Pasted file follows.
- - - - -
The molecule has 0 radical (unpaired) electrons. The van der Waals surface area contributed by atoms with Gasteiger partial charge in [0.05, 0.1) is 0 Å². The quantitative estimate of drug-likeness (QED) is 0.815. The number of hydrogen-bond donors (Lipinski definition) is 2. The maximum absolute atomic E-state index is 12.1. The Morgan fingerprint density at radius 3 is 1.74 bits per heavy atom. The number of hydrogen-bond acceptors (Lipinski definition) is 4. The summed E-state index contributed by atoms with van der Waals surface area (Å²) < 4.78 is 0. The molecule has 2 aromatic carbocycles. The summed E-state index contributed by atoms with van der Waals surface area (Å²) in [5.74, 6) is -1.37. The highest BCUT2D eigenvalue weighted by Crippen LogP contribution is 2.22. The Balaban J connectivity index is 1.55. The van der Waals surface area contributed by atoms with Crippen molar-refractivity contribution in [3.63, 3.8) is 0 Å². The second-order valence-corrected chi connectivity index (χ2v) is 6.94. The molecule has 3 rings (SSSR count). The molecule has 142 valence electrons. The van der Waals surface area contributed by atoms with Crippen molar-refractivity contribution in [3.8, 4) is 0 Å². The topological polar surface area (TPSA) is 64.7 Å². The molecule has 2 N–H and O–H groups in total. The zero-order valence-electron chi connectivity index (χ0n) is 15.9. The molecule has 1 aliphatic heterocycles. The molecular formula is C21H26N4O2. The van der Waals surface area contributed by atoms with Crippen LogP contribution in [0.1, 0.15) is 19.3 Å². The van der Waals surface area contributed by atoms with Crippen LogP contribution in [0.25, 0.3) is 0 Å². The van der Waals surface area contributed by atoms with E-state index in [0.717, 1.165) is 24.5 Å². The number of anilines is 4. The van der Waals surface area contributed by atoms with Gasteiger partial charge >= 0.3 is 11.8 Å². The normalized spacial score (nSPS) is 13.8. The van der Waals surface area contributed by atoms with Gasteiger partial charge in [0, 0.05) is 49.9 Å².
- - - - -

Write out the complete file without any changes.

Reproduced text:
The molecule has 0 radical (unpaired) electrons. The van der Waals surface area contributed by atoms with Gasteiger partial charge in [0.05, 0.1) is 0 Å². The quantitative estimate of drug-likeness (QED) is 0.815. The number of hydrogen-bond donors (Lipinski definition) is 2. The maximum absolute atomic E-state index is 12.1. The Morgan fingerprint density at radius 3 is 1.74 bits per heavy atom. The number of hydrogen-bond acceptors (Lipinski definition) is 4. The summed E-state index contributed by atoms with van der Waals surface area (Å²) < 4.78 is 0. The molecule has 2 aromatic carbocycles. The summed E-state index contributed by atoms with van der Waals surface area (Å²) in [5.74, 6) is -1.37. The highest BCUT2D eigenvalue weighted by Crippen LogP contribution is 2.22. The Balaban J connectivity index is 1.55. The van der Waals surface area contributed by atoms with Crippen molar-refractivity contribution in [3.63, 3.8) is 0 Å². The second-order valence-corrected chi connectivity index (χ2v) is 6.94. The molecule has 3 rings (SSSR count). The molecule has 142 valence electrons. The van der Waals surface area contributed by atoms with Crippen molar-refractivity contribution in [3.8, 4) is 0 Å². The topological polar surface area (TPSA) is 64.7 Å². The molecule has 2 N–H and O–H groups in total. The zero-order valence-electron chi connectivity index (χ0n) is 15.9. The molecule has 1 aliphatic heterocycles. The molecular formula is C21H26N4O2. The van der Waals surface area contributed by atoms with Crippen LogP contribution in [0.1, 0.15) is 19.3 Å². The van der Waals surface area contributed by atoms with Crippen LogP contribution in [0.25, 0.3) is 0 Å². The van der Waals surface area contributed by atoms with E-state index in [0.717, 1.165) is 24.5 Å². The number of anilines is 4. The van der Waals surface area contributed by atoms with Gasteiger partial charge >= 0.3 is 11.8 Å². The normalized spacial score (nSPS) is 13.8. The van der Waals surface area contributed by atoms with Gasteiger partial charge in [0, 0.05) is 49.9 Å².